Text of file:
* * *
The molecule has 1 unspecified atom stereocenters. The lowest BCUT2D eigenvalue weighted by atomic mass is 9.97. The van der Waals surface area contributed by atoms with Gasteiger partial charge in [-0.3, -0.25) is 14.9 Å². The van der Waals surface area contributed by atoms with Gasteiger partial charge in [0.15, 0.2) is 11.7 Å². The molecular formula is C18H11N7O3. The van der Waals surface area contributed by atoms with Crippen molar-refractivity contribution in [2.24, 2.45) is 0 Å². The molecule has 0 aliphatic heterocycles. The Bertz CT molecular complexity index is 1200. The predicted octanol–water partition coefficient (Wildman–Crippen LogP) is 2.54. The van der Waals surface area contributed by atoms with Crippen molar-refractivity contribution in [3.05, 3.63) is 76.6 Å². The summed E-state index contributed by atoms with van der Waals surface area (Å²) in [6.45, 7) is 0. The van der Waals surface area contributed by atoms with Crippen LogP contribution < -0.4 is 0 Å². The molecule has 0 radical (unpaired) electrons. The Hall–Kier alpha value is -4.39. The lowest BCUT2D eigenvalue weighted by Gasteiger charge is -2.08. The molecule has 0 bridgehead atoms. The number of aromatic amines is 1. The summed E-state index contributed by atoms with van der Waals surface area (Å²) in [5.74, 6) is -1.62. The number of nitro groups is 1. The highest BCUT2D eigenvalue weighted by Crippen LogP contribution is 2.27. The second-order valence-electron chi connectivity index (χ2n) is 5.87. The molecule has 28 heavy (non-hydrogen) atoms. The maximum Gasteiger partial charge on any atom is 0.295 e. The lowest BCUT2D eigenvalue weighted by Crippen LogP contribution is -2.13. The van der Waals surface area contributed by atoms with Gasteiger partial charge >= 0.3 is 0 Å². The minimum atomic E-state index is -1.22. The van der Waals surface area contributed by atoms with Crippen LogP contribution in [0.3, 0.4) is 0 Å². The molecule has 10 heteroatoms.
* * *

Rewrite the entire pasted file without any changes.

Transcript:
The molecule has 1 unspecified atom stereocenters. The lowest BCUT2D eigenvalue weighted by atomic mass is 9.97. The van der Waals surface area contributed by atoms with Gasteiger partial charge in [-0.3, -0.25) is 14.9 Å². The van der Waals surface area contributed by atoms with Gasteiger partial charge in [0.15, 0.2) is 11.7 Å². The molecular formula is C18H11N7O3. The van der Waals surface area contributed by atoms with Crippen molar-refractivity contribution in [2.24, 2.45) is 0 Å². The molecule has 0 aliphatic heterocycles. The Bertz CT molecular complexity index is 1200. The predicted octanol–water partition coefficient (Wildman–Crippen LogP) is 2.54. The van der Waals surface area contributed by atoms with Crippen molar-refractivity contribution in [3.05, 3.63) is 76.6 Å². The summed E-state index contributed by atoms with van der Waals surface area (Å²) in [6.45, 7) is 0. The van der Waals surface area contributed by atoms with Crippen LogP contribution < -0.4 is 0 Å². The molecule has 0 radical (unpaired) electrons. The Hall–Kier alpha value is -4.39. The lowest BCUT2D eigenvalue weighted by Gasteiger charge is -2.08. The molecule has 0 bridgehead atoms. The number of aromatic amines is 1. The summed E-state index contributed by atoms with van der Waals surface area (Å²) in [5.74, 6) is -1.62. The number of nitro groups is 1. The highest BCUT2D eigenvalue weighted by Crippen LogP contribution is 2.27. The second-order valence-electron chi connectivity index (χ2n) is 5.87. The molecule has 28 heavy (non-hydrogen) atoms. The maximum Gasteiger partial charge on any atom is 0.295 e. The lowest BCUT2D eigenvalue weighted by Crippen LogP contribution is -2.13. The van der Waals surface area contributed by atoms with Gasteiger partial charge >= 0.3 is 0 Å². The minimum atomic E-state index is -1.22. The van der Waals surface area contributed by atoms with Crippen LogP contribution in [0.3, 0.4) is 0 Å². The molecule has 10 heteroatoms.